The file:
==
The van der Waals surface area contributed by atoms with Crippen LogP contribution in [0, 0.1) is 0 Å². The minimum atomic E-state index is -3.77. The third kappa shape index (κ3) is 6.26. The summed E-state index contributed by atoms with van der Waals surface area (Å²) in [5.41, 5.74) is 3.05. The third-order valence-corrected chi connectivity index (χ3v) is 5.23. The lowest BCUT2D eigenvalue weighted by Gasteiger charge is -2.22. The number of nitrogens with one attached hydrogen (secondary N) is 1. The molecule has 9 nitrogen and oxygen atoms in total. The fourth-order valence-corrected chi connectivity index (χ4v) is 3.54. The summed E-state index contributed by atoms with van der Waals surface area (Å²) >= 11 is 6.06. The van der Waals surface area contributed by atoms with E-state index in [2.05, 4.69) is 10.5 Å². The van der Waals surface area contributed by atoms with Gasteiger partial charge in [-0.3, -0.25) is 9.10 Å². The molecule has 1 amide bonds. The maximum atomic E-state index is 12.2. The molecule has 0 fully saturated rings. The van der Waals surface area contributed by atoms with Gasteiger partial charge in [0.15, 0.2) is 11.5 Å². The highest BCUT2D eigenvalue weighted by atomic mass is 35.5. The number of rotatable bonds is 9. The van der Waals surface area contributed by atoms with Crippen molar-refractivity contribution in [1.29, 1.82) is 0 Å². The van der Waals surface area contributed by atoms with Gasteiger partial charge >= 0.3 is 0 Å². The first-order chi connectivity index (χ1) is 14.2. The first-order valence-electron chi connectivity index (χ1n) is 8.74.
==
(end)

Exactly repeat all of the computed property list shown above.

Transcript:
The van der Waals surface area contributed by atoms with Crippen LogP contribution in [0, 0.1) is 0 Å². The minimum atomic E-state index is -3.77. The third kappa shape index (κ3) is 6.26. The summed E-state index contributed by atoms with van der Waals surface area (Å²) in [5.41, 5.74) is 3.05. The third-order valence-corrected chi connectivity index (χ3v) is 5.23. The lowest BCUT2D eigenvalue weighted by Gasteiger charge is -2.22. The number of nitrogens with one attached hydrogen (secondary N) is 1. The molecule has 9 nitrogen and oxygen atoms in total. The fourth-order valence-corrected chi connectivity index (χ4v) is 3.54. The summed E-state index contributed by atoms with van der Waals surface area (Å²) >= 11 is 6.06. The van der Waals surface area contributed by atoms with E-state index in [2.05, 4.69) is 10.5 Å². The van der Waals surface area contributed by atoms with Gasteiger partial charge in [-0.3, -0.25) is 9.10 Å². The molecule has 1 amide bonds. The maximum atomic E-state index is 12.2. The molecule has 0 fully saturated rings. The van der Waals surface area contributed by atoms with Gasteiger partial charge in [0.15, 0.2) is 11.5 Å². The highest BCUT2D eigenvalue weighted by atomic mass is 35.5. The number of rotatable bonds is 9. The van der Waals surface area contributed by atoms with Crippen molar-refractivity contribution in [1.29, 1.82) is 0 Å². The van der Waals surface area contributed by atoms with Gasteiger partial charge >= 0.3 is 0 Å². The first-order chi connectivity index (χ1) is 14.2. The first-order valence-electron chi connectivity index (χ1n) is 8.74.